May 16, 2019
  • Announcements
  • Engineering
  • Stencil
  • machine learning
  • Open Source
  • performance
  • stencil
  • web components

Announcing Stencil One: Beta


July 2019 Update: Stencil One is here!

Today, we’re thrilled to announce the release of Stencil 1.0 beta (what we’re calling Stencil One), featuring an all-new compiler architecture. It is not only able to better optimize your components, but is designed to be completely future-proof.

What is Stencil?

If you’re not familiar with Stencil, it is an open source (MIT) toolchain that builds reusable, scalable Design Systems by combining the best features from popular frontend frameworks and generating standard Web Components (instead of a third-party component model).

Stencil was first announced in 2017 at Polymer Summit by my colleagues, Adam Bradley and Max Lynch. Originally called “Ionic core” internally, Stencil was born out of our desire to solve our own JS Framework dependency problems and increase performance for Ionic Framework. As it turns out, Stencil ended up solving a lot more than that.

Building Stencil allowed us to release Ionic 4 for Angular, React, Vue, or for no framework at all, powering roughly 100 cross-platform UI components in two separate styles (iOS and Material Design). As a result, the Ionic Framework team is now able to focus 100% of its time on shipping the best collection of UI components, gestures, animations, etc. without having to worry about browser-support, framework integrations, or performance—as Stencil automatically applies these built-in best practices.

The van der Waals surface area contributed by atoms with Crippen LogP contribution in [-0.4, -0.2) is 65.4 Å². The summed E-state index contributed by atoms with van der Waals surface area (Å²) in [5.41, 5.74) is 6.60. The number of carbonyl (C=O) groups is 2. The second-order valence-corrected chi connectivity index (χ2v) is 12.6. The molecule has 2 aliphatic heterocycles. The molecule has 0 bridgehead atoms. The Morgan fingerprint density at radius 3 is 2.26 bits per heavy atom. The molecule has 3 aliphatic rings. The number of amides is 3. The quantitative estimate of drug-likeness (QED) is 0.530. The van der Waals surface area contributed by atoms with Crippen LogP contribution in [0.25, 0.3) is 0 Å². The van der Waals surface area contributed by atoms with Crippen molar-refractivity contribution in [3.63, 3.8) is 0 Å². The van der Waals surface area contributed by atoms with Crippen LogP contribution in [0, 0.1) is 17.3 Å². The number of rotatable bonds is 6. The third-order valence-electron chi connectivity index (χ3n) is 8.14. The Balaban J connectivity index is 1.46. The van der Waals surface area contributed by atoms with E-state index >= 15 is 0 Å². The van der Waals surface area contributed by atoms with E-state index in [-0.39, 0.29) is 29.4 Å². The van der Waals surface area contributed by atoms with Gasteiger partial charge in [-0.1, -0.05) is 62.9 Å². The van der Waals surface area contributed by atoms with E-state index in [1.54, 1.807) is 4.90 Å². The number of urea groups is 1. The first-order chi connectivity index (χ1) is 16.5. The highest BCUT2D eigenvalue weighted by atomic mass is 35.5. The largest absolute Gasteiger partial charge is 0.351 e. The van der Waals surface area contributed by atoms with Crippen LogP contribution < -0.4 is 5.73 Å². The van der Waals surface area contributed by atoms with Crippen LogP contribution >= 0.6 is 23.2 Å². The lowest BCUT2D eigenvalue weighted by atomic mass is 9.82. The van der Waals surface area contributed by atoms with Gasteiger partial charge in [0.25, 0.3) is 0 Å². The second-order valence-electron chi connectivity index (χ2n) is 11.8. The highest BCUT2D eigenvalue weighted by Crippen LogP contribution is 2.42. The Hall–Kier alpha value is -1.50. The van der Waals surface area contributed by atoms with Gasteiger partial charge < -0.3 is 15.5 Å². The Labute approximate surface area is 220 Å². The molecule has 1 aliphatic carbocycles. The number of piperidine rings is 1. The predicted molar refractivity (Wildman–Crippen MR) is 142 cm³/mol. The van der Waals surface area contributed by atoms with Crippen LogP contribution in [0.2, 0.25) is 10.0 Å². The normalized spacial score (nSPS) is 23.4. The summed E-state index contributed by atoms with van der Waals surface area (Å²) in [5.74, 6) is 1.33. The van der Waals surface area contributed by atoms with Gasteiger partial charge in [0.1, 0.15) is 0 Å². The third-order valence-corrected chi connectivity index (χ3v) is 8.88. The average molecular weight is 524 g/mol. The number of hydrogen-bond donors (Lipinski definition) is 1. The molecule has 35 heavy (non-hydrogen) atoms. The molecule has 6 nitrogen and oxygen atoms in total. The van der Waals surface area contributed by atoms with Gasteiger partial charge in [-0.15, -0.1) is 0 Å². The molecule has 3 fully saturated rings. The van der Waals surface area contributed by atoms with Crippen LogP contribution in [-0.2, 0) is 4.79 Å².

Over the last two years, we’ve been surprised and incredibly humbled by the groundswell of community adoption Stencil has garnered. The project has over 200 contributors around the world, with thousands of developers, teams, and large organizations building on it. Frankly, we couldn’t be more grateful!

With that said, let’s dive into some of the exciting features shipping with Stencil One.

Machine Learning-inspired Bundling

Stencil One uses a new bundling algorithm inspired by “word embedding”, a popular Machine Learning technique. It allows us to pack components more efficiently, therefore reducing the network throughput and round-trips. In order to do this, we generate a N-dimensional vector space where each component represents a coordinate. These coordinates are generated based on the previous static analysis of how components depend on each other. Later, the components that are located close enough in the vectorial space are bundled together. A blog post explaining this technique will be coming soon!

While we bundle components to reduce the number of scripts, Stencil relies on ES modules that execute natively in the browser. Today, all major browsers (Chrome, Firefox, Safari and Edge) implement ES2017 and ES modules, which means we don’t ship any runtime to load modules.

At the same time, we still support old browsers such as IE11, thanks to “differential bundling”, which automatically generates the smallest possible bundle for each browser based on their capabilities.

In addition, all the metadata collected by the compiler and the dependency graph generated by rollup can be used to automatically create “modulepreload” links, reducing the amount of network round-trips required to download all the JS in the critical path to zero. This drastically reduces the Time-To-Interactive of apps built with Stencil.

Advanced Runtime Removal

With the new compiler, Stencil now shrinks the size and number of bundles sent to users. The metadata collected during the static analysis phase is used together with tree-shaking to completely remove the parts of the runtime that are not used.